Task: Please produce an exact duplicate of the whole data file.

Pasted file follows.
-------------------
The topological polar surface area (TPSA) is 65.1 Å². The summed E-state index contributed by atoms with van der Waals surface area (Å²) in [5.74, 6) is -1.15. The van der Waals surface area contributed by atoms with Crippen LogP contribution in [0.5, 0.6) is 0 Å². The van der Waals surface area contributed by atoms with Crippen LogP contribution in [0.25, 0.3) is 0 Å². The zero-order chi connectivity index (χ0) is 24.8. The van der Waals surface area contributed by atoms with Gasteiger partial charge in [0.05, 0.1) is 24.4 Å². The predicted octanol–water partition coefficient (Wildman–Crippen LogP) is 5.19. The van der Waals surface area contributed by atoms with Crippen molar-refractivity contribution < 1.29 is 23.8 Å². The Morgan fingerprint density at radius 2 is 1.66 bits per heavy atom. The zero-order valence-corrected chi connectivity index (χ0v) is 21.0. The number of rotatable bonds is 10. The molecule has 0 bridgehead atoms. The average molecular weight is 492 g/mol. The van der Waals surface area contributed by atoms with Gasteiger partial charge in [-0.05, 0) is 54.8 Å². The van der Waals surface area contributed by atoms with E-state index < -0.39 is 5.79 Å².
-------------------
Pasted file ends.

The topological polar surface area (TPSA) is 65.1 Å². The summed E-state index contributed by atoms with van der Waals surface area (Å²) in [5.74, 6) is -1.15. The van der Waals surface area contributed by atoms with Crippen LogP contribution in [0.5, 0.6) is 0 Å². The van der Waals surface area contributed by atoms with Crippen LogP contribution in [0.25, 0.3) is 0 Å². The zero-order chi connectivity index (χ0) is 24.8. The van der Waals surface area contributed by atoms with Gasteiger partial charge in [0.05, 0.1) is 24.4 Å². The predicted octanol–water partition coefficient (Wildman–Crippen LogP) is 5.19. The van der Waals surface area contributed by atoms with Crippen molar-refractivity contribution < 1.29 is 23.8 Å². The Morgan fingerprint density at radius 2 is 1.66 bits per heavy atom. The zero-order valence-corrected chi connectivity index (χ0v) is 21.0. The number of rotatable bonds is 10. The molecule has 0 bridgehead atoms. The average molecular weight is 492 g/mol. The van der Waals surface area contributed by atoms with Gasteiger partial charge in [-0.05, 0) is 54.8 Å². The van der Waals surface area contributed by atoms with E-state index < -0.39 is 5.79 Å².